Laguna’s French Connection is Hot, Très Chaude!
The late August temperature in the coastal city of Menton, Laguna’s French sister city, is 91 degrees Fahrenheit. That’s cooler than the blistering 95 degrees I’m writing from in the French village of Sallanches. My wife, Ginger, and I are visiting our younger son, Todd, and his French family. He’s Laguna-born and bred and now a French citizen, married to a wonderful woman from Sallanches.
What I find particularly noteworthy about the summer heat wave in southeastern France is that Sallanches is in a valley of the awe-inspiring Alps. This locale is known for many things, such as world-class climbing to the summit of Mont-Blanc, the highest peak in the Alps. Skiing, paragliding, ballooning and competitive bicycling are renowned here: the Tour de France occasionally includes a stretch through Sallanches. What this area is not known for is intense heat in the range of the mid-90s Fahrenheit.
From the backyard of our French family’s chalet, we can see the iconic Mont Blanc, and in the foreground, we can view the Glacier of Armancette. For the past week, I’ve watched its apron of white ice progressively turn gray due to the heat-induced melt. Yesterday, the temperature atop Mt. Blanc was 10 degrees Celsius, above the average for this time of year. The Paris newspaper Le Monde reported that on Aug. 23, temperatures nationwide just set a “new late summer record.”
A different edition of that same Paris newspaper reported: “‘The extreme weather… is having a major impact on human health, ecosystems, economies, agriculture, energy and water supplies,’” said World Meteorological Organization Secretary-General Petteri Taalas. ‘This underlines the increasing urgency of cutting greenhouse gas emissions as quickly and as deeply as possible.’”
What has been the impact of this heat wave on our visit? Accordingly, we’ve had to restrict our outdoor activities to the morning hours. The afternoons are so hot that, to remain safe, we stay indoors until nearly sundown, caring for our two-and-a-half-year-old grandson, Nolan.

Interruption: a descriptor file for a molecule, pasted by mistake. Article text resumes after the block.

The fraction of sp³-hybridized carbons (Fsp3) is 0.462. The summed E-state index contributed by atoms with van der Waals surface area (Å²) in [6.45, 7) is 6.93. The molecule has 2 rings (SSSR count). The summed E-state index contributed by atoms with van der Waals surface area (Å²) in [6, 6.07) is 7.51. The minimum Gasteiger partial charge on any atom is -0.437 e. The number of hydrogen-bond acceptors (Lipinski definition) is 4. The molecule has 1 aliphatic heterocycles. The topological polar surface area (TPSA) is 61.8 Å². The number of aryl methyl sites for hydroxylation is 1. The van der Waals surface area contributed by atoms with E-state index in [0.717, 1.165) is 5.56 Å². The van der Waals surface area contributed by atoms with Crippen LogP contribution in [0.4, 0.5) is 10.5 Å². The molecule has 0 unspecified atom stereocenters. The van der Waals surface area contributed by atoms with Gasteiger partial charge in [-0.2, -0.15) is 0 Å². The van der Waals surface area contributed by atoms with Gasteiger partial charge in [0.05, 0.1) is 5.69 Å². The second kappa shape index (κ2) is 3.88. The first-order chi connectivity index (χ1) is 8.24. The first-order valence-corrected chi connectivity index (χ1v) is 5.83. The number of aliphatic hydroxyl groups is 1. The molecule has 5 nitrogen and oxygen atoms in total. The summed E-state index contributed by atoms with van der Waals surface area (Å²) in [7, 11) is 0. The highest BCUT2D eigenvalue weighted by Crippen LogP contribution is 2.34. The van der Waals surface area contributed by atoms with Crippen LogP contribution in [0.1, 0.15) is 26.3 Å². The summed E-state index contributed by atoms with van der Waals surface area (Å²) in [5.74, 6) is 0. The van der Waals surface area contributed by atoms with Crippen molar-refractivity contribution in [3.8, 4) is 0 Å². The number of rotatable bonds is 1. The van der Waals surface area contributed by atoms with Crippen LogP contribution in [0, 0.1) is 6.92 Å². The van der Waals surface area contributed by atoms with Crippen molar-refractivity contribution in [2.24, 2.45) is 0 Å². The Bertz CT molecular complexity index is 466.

To escape the heat locally, our French family took us on an excursion to Park Merlet in the nearby mountains. A businessman created the park, bringing in a menagerie of critters, including ibex, Sika deer, llamas, mouflons (mountain sheep), marmots, chamois (swift goat-antelope creatures) and more. In a small on-site museum, we saw antique tools and information boards describing in detail how “climate change” has been and will continue to cause some vegetation to migrate to higher elevations. Decarbonization is imperative, the public was told. My family translated the French into English for me. From the museum, we walked to the nearby rustic Le Balcon de Merlet restaurant for a lunch of country French cuisine that was très bien.
While here in Sallanches, we received an email from my friend Kelly Osborne (no relation), LBUSD Board of Education clerk, telling us about the exciting and timely new curricular program on environmental literacy. Climate change and the need for decarbonization are featured topics. This new curriculum is an outgrowth of California’s Environmental Principles and Concepts aimed at teaching students the interconnections between people and place, humans and the physical environment.
Exemplifying such interconnections between people and place, our family is a living link of the French bonds with Laguna Beach. The heat waves in both places underscore our shared challenges and future.
Tom Osborne chaired the work group that wrote Laguna Beach’s Climate Protection Action Plan (2009), for which he received the City’s Environmental Award. His wife, Ginger, and he lead the Laguna chapter of Citizens’ Climate Lobby, which advocates for pricing carbon and rebating the revenue to taxpayers. [email protected].